Figure 2 is a photo that shows full depth leaking transverse cracks in concrete placed in a deck on I81 near Marion, VA in 2009. 

Fig. 2. Full depth leaking transverse cracks in concrete placed in a deck on I81 near Marion in 2009.
            

Epoxy coated reinforcement (ECR) continues to be the preferred corrosion protection system of most DOTs.(3) Research conducted by the VDOT indicates that the initial corrosion protection provided by the coating depends on its condition and quality, but over time, the coating can delaminate allowing water and chlorides direct access to the steel surface.(4) The coating can trap moisture, preventing the water from evaporating and increasing the rate of corrosion. Figure 3 shows the corroded ECR in a section of deck that failed in shear in 2009 on I81 near Marion Virginia after 17 years in service.(4) The green coating has turned brown in the vicinity of the leaking construction joint that was approximately 0.5 mm wide, the typical width of cracks in decks constructed with HPC. For a number of reasons, including geometry, cracks may create a more corrosive environment than joints.

Figure 3 is a photo that shows corroded ECR in a section of deck that failed in shear in 2009 on I81 near Marion, Virginia after 17 years in service. 

Fig. 3. Corroded ECR in a section of deck that failed in shear in 2009 on I81 near Marion, Virginia after 17 years in service.
            

VDOT’s preferred low cost solution to the problem of corrosion of reinforcement in wide cracks is alloyed corrosion resistant reinforcement (CRR). CRR can last more than 100 years and like HPC contribute to a structure service life in excess of 100 years even when the structure is exposed to cycles of wetting and drying in a chloride environment. VDOT discontinued the use of ECR in 2010 and initiated the use of CRR. Other more expensive solutions include cathodic prevention that must be maintained, flexible polymer membranes and asphalt wearing surfaces that must be replaced periodically, routing and sealing of cracks with polymer crack filling materials that must be replaced periodically and epoxy injection of cracks. Use of A955 solid stainless reinforcement increases the installed cost approximately $1.24/lb compared to ECR and increases the cost of a deck approximately $74/yd2 based on VDOT bid tabulations for 2011 and 2012. Alternative treatments cost far more approaching or exceeding $150/yd2 either initially or over the life of the deck. VDOT has had no issues with the supply of solid stainless reinforcement and use of lower cost A1035 CRR which costs approximately the same as ECR can also be justified for many applications. VDOT uses solid stainless for the construction of bridges on Interstate and heavily travel primary routes. It uses A1035 CRR for rural and urban low volume roads.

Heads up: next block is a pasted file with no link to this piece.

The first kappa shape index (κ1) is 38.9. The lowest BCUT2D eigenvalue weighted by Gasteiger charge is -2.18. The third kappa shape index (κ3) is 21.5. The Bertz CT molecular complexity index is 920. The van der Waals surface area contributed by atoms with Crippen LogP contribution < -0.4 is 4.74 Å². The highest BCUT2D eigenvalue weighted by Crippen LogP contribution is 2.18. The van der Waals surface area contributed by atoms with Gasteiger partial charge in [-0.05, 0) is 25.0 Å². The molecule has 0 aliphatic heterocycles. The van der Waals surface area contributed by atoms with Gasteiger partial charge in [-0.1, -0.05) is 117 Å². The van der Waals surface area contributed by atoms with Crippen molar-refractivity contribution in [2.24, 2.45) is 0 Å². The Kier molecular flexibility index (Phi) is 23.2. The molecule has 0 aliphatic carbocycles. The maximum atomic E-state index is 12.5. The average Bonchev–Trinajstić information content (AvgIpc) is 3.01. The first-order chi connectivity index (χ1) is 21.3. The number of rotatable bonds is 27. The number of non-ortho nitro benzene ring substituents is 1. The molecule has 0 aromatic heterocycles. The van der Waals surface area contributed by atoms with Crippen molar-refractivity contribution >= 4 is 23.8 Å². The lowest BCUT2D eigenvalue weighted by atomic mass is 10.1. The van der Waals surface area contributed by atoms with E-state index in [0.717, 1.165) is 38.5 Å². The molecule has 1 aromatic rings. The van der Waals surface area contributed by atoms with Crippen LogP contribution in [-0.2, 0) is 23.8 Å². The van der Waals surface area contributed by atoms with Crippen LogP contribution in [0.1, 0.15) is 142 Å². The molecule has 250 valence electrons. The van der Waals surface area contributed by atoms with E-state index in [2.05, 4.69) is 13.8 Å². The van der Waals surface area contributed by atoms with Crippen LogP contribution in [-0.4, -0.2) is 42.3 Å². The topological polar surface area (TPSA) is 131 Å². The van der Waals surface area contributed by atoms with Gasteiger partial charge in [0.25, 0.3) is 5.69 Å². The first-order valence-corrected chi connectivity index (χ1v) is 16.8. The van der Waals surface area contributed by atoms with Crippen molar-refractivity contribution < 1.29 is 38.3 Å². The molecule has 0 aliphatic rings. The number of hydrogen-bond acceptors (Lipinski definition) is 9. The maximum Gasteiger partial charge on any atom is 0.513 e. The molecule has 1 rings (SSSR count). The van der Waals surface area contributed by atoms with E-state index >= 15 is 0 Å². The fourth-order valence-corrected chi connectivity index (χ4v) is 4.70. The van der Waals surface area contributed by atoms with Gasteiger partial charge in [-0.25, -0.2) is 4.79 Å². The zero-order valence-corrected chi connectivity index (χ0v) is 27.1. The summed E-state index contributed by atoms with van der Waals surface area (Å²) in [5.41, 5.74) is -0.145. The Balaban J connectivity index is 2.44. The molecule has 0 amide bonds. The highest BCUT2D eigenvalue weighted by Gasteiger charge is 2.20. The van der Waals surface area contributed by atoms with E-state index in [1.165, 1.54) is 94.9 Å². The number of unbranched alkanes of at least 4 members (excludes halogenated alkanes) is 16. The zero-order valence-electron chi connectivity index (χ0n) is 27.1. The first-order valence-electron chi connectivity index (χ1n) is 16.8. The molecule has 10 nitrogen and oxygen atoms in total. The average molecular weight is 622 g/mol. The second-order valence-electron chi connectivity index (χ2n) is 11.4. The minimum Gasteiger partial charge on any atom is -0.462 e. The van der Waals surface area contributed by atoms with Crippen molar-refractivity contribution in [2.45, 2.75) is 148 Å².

For more information please contact Michael Sprinkel at Michael.Sprinkel@VDOT.Virginia.gov.

References

  1. David Darwin and JoAnn Browning, “Reducing Volume Change-Induced Cracking of Concrete: Field Implementation and Evaluation of Crack-Reduction Technologies” Research Project Title, University of Kansas Transportation Research Institute, Lawrence, KS, 1-1-2013.
  2. Stephen R. Sharp and Audrey K. Moruza “Field Comparison of the Installation and Cost of Placement of Epoxy-Coated and MMFX 2 Steel Deck Reinforcement: Establishing a Baseline for Future Deck Monitoring” FHWA/VTRC 09-R9, Charlottesville Virginia, 2009.
  3. Epoxy Interest Group, Anti-Corrosion Times, Volume 29 #1, Schaumburg, IL, 2-14.
  4. Sprinkel, Michael M. , Richard Weyers, Chris Blevins, Andrei Ramniceanu, Sean A Weyers, “Failure and Repair of Deck Closure Pour on Interstate 81” Transportation Research Board, DC 2010.